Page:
7 metabolism myths you need to stop believing

Women’s health expert and naturopath Lara Briden busts some of the biggest metabolism myths.  

From the idea that you can simply “speed up” your metabolism by eating certain foods to the belief that late-night eating won’t affect your weight, when it comes to metabolism, myths and misconceptions abound.

Women’s health expert and naturopath Lara Briden says these myths can hinder your efforts to maintain a healthy lifestyle.

Here’s her guide to seven metabolism myths you need to stop believing.

Some people have a ‘fast’ metabolism, and others a ‘slow’ metabolism

While true, the best way to think about metabolism isn’t in terms of fast or slow, but rather in terms of flexible and non-flexible.

A flexible metabolism burns fat for energy and ongoing satiety.

An inflexible metabolism is one that cannot effectively burn fat for energy or achieve satiety.

It is stuck in constant hunger mode, with a strong desire to snack between meals.

The most common causes of ‘metabolic inflexibility’ are insulin resistance and prediabetes — conditions associated with chronically elevated insulin, which affect up to one in two adults.”

It’s my fault I’m gaining weight

Insulin resistance and metabolic inflexibility can cause abnormally high hunger and reduced energy expenditure, which can lead to significant weight gain.

The underlying issues of insulin resistance and metabolic inflexibility are not your fault.

They are the result of exposure to the ‘modern food environment’, or ultra-processed food.

Those negative metabolic effects appear to be passed on to future generations.

Your current metabolic problems and weight gain are likely to have started when you were a child or even before you were born.

Insulin resistance doesn’t cause weight gain

Insulin resistance is likely to be the hidden driver of your weight gain, yet you may not even know you have it.

Insulin resistance cannot be diagnosed or ruled out by a blood test for glucose or sugar.

Instead, it must be assessed by symptoms such as weight gain around your middle, high triglycerides (found through blood tests), fatty liver, skin tags, increased hunger and a tendency to ‘reactive hypoglycemia’, or crashes in blood sugar.

In some cases, insulin resistance can be assessed by a blood test for the hormone insulin.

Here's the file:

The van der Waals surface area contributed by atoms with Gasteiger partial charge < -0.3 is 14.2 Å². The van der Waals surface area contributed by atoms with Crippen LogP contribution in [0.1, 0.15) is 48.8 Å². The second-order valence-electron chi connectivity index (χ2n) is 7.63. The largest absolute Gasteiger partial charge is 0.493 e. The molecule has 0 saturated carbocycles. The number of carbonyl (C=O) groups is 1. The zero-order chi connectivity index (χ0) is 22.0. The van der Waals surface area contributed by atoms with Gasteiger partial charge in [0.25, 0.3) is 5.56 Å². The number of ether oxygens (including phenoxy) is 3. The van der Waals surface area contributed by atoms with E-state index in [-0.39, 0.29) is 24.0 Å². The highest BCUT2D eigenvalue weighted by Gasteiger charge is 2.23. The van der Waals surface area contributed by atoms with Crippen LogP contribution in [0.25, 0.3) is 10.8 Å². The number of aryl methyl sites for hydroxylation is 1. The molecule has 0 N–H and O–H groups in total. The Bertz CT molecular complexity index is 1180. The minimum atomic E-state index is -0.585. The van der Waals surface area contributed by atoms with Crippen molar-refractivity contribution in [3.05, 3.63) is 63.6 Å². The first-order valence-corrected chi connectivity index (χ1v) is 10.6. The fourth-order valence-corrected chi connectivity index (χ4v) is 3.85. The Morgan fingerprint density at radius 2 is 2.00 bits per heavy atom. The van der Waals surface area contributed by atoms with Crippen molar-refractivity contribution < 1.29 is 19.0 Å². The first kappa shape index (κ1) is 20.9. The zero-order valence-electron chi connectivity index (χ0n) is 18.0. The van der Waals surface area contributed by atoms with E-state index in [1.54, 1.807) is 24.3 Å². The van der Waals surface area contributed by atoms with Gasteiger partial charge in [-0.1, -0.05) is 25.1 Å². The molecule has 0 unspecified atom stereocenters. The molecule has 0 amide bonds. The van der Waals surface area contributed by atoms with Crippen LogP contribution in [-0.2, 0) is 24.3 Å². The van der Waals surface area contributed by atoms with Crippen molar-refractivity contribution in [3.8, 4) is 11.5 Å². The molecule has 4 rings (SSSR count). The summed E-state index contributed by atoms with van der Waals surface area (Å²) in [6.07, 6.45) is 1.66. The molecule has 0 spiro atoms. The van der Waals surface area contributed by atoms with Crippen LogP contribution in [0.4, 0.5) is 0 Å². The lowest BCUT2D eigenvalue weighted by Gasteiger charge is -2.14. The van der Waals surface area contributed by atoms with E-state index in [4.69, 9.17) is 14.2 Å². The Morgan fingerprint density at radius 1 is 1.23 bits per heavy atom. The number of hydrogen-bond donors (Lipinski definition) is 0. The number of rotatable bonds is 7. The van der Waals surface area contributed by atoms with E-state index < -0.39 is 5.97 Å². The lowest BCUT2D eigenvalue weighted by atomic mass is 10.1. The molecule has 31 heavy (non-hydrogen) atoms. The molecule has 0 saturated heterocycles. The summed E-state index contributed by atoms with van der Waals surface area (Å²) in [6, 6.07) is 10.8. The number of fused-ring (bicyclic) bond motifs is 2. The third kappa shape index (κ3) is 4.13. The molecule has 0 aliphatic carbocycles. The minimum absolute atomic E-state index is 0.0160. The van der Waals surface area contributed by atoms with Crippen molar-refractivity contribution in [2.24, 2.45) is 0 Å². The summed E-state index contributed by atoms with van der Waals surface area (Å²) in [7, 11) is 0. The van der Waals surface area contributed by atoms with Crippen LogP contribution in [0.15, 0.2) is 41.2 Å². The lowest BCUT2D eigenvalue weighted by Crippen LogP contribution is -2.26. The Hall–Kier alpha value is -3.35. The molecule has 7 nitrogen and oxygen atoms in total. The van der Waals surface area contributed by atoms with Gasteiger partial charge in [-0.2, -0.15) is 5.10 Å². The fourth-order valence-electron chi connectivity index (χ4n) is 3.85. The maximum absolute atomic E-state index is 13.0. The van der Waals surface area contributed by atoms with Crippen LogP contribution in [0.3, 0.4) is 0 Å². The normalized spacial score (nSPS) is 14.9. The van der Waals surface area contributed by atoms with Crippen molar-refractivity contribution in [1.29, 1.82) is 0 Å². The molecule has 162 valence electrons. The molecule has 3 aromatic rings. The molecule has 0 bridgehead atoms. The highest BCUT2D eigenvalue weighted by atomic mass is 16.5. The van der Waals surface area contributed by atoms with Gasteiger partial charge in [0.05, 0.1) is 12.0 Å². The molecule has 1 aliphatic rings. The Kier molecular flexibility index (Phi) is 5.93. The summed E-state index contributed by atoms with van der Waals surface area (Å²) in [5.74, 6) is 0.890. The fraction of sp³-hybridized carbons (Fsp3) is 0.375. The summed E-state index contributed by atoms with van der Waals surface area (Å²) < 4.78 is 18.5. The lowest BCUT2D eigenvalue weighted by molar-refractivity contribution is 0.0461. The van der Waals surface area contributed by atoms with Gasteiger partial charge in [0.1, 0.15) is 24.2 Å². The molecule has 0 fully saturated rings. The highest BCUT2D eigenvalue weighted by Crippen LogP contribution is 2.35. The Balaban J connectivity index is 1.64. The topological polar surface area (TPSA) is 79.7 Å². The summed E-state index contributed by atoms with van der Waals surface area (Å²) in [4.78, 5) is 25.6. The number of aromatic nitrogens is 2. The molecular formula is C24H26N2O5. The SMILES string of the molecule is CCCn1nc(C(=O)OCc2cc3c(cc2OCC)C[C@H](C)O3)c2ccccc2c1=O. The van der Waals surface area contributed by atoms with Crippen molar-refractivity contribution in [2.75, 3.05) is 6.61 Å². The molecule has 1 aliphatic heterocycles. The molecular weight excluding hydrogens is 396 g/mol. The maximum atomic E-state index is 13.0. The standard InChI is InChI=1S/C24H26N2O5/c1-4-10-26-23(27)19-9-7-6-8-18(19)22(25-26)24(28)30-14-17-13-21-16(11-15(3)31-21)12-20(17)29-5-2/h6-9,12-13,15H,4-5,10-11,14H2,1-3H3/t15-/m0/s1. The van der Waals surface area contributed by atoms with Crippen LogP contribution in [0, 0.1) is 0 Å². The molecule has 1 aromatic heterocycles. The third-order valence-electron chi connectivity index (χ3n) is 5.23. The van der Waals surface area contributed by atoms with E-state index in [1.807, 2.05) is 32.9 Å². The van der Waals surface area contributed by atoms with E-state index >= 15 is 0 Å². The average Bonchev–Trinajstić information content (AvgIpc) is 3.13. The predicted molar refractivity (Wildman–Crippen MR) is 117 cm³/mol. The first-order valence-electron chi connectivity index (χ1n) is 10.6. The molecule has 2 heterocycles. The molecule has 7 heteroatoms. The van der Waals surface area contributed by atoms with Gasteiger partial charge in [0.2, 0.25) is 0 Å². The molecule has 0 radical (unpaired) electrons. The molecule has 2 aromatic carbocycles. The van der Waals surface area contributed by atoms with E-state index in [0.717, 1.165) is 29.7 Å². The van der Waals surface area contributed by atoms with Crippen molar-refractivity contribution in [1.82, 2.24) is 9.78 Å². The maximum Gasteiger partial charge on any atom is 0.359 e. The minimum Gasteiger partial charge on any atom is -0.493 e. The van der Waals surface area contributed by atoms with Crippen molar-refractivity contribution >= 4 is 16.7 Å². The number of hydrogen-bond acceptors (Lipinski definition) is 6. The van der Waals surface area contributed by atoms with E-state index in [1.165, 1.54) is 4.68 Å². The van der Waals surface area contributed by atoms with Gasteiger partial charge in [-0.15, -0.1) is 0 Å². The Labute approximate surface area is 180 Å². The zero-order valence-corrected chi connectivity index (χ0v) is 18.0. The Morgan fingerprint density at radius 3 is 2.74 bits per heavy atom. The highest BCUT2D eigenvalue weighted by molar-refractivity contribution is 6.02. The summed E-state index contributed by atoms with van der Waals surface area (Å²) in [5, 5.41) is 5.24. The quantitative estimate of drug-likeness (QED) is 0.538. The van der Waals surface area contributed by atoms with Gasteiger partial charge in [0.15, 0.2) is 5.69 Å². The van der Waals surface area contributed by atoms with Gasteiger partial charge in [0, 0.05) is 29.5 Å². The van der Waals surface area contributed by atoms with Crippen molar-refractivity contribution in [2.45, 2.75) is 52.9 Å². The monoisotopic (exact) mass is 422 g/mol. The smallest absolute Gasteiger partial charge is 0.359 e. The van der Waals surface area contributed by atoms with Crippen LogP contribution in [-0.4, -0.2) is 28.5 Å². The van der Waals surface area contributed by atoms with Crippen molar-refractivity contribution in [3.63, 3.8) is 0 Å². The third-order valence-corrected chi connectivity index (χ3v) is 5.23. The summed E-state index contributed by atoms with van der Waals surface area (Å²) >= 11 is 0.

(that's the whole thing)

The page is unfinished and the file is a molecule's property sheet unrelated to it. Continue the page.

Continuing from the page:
Step one is to identify insulin resistance.

Step two is to reverse it — not by calorie counting, but by addressing ‘metabolic obstacles’ such as digestive problems, medication, perimenopause and exposure to ultra-processed food.

Eating late at night doesn’t affect my metabolism

Eating late at night is bad for metabolism, as it increases the risk of insulin resistance, weight gain and long-term problems like type 2 diabetes.

The parts of a healthy metabolism, including brain, hormones, liver and the gut microbiome, have a natural circadian rhythm and are calibrated to manage food only during the day.

Eating certain foods won’t ‘speed up’ your metabolism

It is possible to promote a more flexible and healthier metabolism by eating wholefoods, especially those high in fibre, nutrients and protein.

These help you to achieve satiety, plus better able to access fat stores for energy — that is, better able to burn fat.

 Eating small, regular snacks ‘boosts’ metabolism

Grazing or eating all the time doesn’t boost metabolism.

It keeps insulin high (promoting insulin resistance), so never allows the body to dip into fat-burning.

Instead, find a pattern of meal spacing that works with your level of activity, nervous system and circadian rhythm.”

 I can’t control my metabolism

Metabolism is not under our conscious control; the regulatory mechanism in the brain that controls everything works unconsciously.

But that doesn’t mean we are powerless!

We can send ‘signals of safety and satiety’  to the brain and other parts of our metabolism, by connecting with others, moving the body, supporting a healthy circadian rhythm, getting enough sleep, addressing any gut or hormonal problems and eating mostly wholefoods.

All the hormonal signals to the brain respond positively to wholefoods but not processed foods.

More metabolism myths, busted:

As told to Charmaine Yabsley.